Earlier this year, as talks between North Korea and the United States broke down, North Korean leader Kim Jong Un set a deadline—the end of 2019—for getting thing back on track. With that deadline nearing, and with the Trump administration set to continue joint air drills with South Korea, Kim issued a warning. “The U.S. had better behave itself with prudence,” an official statement from the regime read. Noting the “betrayal” of the joint drills, the regime threatened to escalate tensions.

A transcript of the statement, attributed to a North Korean spokesman, is below. It has been lightly edited for clarity.

We explicitly defined the joint military drill being planned by the U.S. and South Korea as a main factor of screwing up tensions of the Korean Peninsula and the region out of control, and have expressed deep concern over it and repeatedly warned them to stop it.

Despite our repeated warnings, the U.S. and the South Korean side decided to push ahead with the military drill hostile to the DPRK at the most sensitive time. This has further enraged our people, making it hard for them to keep the patience they have so far exercised.

US Defense Secretary: US Could Alter Military Drills to Boost North Korea Talks


Mark Esper said that he is open to the possibility of altering U.S. military activities in South Korea if it would help advance a diplomatic deal with North Korea.

Defense Secretary Mark Esper said Wednesday that he is open to the possibility of altering American military activities in South Korea if it would help advance a diplomatic deal with North Korea to eliminate its nuclear program.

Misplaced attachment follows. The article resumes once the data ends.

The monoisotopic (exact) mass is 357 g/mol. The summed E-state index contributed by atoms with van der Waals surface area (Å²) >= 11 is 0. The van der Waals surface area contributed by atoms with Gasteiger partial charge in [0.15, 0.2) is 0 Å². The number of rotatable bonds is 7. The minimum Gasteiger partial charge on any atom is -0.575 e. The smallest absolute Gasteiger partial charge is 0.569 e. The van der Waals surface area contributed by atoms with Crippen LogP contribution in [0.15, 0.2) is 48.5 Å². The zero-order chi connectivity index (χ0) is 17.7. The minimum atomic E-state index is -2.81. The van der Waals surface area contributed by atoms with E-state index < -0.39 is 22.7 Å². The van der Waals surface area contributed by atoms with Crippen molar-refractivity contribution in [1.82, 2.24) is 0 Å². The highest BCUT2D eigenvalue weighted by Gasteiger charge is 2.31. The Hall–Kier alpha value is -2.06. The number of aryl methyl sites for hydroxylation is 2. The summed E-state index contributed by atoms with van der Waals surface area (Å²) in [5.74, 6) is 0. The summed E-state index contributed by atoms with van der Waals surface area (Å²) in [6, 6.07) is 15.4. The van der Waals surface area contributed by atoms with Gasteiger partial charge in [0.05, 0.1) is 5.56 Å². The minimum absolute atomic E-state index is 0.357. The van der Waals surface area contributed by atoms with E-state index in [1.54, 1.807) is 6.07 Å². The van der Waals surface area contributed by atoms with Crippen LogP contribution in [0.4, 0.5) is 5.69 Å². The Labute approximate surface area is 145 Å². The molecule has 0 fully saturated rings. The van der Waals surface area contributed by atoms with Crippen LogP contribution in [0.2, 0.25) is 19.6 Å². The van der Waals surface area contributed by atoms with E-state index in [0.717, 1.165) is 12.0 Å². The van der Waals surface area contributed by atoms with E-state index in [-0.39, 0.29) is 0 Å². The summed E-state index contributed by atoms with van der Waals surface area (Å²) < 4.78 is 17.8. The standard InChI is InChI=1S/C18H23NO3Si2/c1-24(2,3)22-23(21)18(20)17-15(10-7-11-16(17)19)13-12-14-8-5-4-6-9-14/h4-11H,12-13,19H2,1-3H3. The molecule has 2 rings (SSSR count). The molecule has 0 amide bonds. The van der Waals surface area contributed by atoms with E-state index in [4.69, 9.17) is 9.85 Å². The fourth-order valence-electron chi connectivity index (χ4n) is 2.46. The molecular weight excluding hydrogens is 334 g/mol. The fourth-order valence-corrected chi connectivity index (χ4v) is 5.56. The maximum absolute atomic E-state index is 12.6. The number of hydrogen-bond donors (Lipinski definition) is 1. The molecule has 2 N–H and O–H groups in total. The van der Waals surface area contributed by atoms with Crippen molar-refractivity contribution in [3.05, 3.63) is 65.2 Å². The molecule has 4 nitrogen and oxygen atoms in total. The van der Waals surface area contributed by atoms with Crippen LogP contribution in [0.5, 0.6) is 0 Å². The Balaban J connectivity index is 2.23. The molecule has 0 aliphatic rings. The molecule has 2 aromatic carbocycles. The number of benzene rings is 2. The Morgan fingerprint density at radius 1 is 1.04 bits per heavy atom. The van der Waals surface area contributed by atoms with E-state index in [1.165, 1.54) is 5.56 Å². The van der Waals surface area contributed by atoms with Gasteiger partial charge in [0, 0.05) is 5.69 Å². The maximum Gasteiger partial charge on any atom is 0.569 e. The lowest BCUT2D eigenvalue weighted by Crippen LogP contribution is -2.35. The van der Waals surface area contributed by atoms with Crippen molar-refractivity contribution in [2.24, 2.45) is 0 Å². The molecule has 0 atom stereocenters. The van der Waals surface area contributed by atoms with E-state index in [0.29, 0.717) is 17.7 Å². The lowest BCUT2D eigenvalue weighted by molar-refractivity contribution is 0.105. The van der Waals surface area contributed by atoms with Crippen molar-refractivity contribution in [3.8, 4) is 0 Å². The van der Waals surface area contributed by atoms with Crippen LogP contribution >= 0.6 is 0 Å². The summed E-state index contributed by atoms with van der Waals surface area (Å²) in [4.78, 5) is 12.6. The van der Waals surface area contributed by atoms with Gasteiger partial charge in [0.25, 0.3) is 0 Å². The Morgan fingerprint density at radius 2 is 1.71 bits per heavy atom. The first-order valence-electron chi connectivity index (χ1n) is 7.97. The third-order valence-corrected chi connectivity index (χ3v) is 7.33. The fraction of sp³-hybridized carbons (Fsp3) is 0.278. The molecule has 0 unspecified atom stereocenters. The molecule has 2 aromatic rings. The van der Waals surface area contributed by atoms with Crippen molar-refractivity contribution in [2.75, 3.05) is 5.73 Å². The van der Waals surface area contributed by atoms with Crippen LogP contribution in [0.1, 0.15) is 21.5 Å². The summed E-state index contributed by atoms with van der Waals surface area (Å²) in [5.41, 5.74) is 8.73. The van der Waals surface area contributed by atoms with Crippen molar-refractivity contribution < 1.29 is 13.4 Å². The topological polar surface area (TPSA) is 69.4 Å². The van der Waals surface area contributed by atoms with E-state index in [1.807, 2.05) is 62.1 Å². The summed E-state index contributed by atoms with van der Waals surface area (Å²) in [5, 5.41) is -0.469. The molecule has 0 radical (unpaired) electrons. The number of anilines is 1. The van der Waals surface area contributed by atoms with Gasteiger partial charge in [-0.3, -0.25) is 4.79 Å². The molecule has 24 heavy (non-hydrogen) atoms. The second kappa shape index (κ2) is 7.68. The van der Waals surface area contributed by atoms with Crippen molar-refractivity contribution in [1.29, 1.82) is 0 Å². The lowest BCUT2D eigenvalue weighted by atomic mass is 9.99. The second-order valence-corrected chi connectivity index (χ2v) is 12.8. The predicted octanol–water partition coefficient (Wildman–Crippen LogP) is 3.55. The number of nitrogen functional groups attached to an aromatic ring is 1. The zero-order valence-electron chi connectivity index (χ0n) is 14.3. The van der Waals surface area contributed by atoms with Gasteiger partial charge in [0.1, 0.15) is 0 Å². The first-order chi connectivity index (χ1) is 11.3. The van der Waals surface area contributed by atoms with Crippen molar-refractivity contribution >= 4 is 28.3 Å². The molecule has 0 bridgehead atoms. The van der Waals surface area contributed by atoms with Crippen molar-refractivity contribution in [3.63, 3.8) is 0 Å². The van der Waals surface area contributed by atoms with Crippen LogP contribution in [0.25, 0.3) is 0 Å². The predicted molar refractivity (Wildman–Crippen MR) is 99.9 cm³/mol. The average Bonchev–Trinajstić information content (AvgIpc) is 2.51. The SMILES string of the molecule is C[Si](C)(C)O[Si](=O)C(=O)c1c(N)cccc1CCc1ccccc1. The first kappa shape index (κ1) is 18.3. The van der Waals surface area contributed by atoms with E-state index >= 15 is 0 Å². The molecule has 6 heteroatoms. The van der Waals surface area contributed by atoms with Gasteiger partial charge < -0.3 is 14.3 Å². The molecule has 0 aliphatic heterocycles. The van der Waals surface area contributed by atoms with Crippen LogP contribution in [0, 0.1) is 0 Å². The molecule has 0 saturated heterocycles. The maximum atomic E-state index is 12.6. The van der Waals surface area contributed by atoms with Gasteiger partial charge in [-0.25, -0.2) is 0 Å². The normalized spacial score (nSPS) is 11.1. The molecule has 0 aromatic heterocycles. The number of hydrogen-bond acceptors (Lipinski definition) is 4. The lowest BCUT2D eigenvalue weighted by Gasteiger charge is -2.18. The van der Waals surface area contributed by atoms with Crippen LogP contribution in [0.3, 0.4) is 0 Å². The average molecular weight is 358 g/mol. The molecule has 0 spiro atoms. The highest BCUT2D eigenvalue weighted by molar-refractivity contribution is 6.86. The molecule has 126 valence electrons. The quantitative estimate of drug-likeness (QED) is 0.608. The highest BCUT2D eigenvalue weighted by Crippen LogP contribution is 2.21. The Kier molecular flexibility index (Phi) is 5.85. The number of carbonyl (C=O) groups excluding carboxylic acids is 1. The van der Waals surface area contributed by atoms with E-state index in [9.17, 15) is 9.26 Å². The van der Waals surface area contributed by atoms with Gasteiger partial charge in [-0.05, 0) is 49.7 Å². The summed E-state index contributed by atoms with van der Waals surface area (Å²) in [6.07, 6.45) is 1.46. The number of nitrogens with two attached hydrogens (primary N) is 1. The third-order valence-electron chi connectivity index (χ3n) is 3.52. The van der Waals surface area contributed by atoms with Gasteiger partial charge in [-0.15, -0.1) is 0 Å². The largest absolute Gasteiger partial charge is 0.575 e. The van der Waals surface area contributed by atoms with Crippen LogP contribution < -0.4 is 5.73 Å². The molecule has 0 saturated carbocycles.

In an interview with reporters flying with him to Seoul, Esper said any changes in military exercises or training would be done in ways that did not jeopardize troops’ combat preparedness. And he said they would be done in consultation with the South Korean government.

He would not say what specific adjustments might be contemplated. The United States and South Korea already scaled back their 2018 and 2019 military exercises in the hope that it would help move North Korea toward agreement to give up its nuclear weapons. So far that has not worked.

“We will adjust our exercise posture, either more or less, depending on what diplomacy may require,” Esper said, adding, “We have to be open to all those things that empower and enable our diplomats” in the nuclear talks.